Advertisement

Computing subfields: Reverse of the primitive element problem

  • D. Lazard
  • A. Valibouze
Part of the Progress in Mathematics book series (PM, volume 109)

Abstract

We describe an algorithm which computes all subfields of an effectively given finite algebraic extension. Although the base field can be arbitrary, we focus our attention on the rationals.

This appears to be a fundamental tool for the simplification of algebraic numbers.

Keywords

Symmetric Group Symmetric Function Galois Group Monomial Form Algebraic Number 
These keywords were added by machine and not by the authors. This process is experimental and the keywords may be updated as the learning algorithm improves.

Preview

Unable to display preview. Download preview PDF.

Unable to display preview. Download preview PDF.

References

  1. [1]
    Baeckelin, J. and Fröberg, R (1991). How we proved that there are exactly 924 cyclic 7-roots. Proceedings of ISSAC’91 (S.W. Watt ed.). ACM Press (New-York), 103–111.Google Scholar
  2. [2]
    Batu, C., Bernadi, D., Cohen, H. and Olivier, M. (1991). User’s Guide to PARI-GP. Available by anonymous ftp from math.ucla.edu (128.97.4.254).Google Scholar
  3. [3]
    Björck G. and Fröberg, R., (1989), A faster way to count the solutions of inhomogeneous systems of algebraic equations, with applications to cyclic n-roots, Reports, Matematiska Institutionen, Stockholms Universitet, 1989-No 7.Google Scholar
  4. [4]
    Davenport, J.H. (1987). Looking at a set of equations. Technical report 87-06, University of Bath.Google Scholar
  5. [5]
    Dixon, J.D. (1990). Computing subfields in algebraic number fields. J. Austral. Math. Soc. (serie A) 49, 434–448.CrossRefzbMATHGoogle Scholar
  6. [6]
    Faugère, J.C., Gianni, P., Lazard, D. and Mora, T. (1989). Efficient Computation of Zero-dimensional Gröbner Bases by Change of Ordering. Submitted to J. Symb. Comp. Technical Report LITP 89–52.Google Scholar
  7. [7]
    Giusti, M., Lazard, D. and Valibouze, A. (1988). Algebraic transformations of polynomial equations, symmetric polynomials and elimination. Symbolic and Algebraic Computation, International Symposium ISSAC’ 88 (P. Gianni, ed.), Lect. Notes in Comp. Sc. 358, 309–314Google Scholar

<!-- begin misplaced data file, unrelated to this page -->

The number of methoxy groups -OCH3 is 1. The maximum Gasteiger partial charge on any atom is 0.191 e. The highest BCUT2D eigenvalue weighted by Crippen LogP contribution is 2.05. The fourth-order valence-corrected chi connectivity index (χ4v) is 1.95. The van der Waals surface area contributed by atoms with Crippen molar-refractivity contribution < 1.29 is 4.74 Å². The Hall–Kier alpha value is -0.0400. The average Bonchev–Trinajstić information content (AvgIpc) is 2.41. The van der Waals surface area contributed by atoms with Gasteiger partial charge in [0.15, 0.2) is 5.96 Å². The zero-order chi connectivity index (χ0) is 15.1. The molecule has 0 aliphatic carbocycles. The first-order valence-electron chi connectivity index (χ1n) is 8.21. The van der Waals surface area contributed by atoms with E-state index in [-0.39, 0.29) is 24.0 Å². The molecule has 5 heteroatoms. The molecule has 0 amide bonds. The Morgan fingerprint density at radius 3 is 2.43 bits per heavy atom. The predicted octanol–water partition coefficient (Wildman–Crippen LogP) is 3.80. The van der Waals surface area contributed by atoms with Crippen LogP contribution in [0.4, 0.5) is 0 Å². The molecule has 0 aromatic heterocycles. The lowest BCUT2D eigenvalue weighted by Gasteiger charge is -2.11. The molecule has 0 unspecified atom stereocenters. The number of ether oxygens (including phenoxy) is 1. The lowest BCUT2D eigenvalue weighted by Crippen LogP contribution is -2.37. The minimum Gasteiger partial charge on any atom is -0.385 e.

8. [8]
    Kozen, D and Landau, S (1989). Polynomial decomposition algorithms. J. Symb. Comp. 7, 445–456.CrossRefzbMATHMathSciNetGoogle Scholar
  9. [9]
    Lagrange, J.L., (1770–1771). Réflexions sur la résolution algébrique des équations. Nouveaux Mémoires de l’Académie royale des Sciences et Belles-Lettres de Berlin.Google Scholar
  10. [10]
    Lazard, D. (1992). Solving zero-dimensional algebraic systems. J. Symbolic Computation 13, 117–131.CrossRefzbMATHMathSciNetGoogle Scholar
  11. [11]
    Soicher, L. (1981). The computation of the Galois groups.. Thesis, Concordia University, Montreal (Quebec, Canada, 1981).Google Scholar
  12. [12]
    Valibouze, A. (1987). Fonctions symétriques et changements de bases. European Conference on Computer Algebra, Leipzig, GDR, 1987. (J.H. Davenport, ed.) Lect. Notes in Comp. Sc. 378.Google Scholar
  13. [13]
    Valibouze, A. (1989). Symbolic computation with symmetric polynomials, an extension to Macsyma. Computers and Mathematics (1989, MIT, Cambridge, Mass.). Springer-Verlag.Google Scholar
  14. [14]
    Valibouze, A. (1989). Résolvantes et fonctions symétriques. Proc. of the ACM-SIGSAM 1989 Intern. Symp. on Symbolic and Algebraic Computation, ISS AC‘89 (Portland, Oregon). ACM Press, 390–399.Google Scholar
  15. [15]
    Zippel, Book to appear.Google Scholar

Copyright information

© Birkhäuser Boston 1993

Authors and Affiliations

  • D. Lazard
    • 1
  • A. Valibouze
    • 1
  1. 1.LITPUniversité P. et M. CurieParis Cedex 05France

Personalised recommendations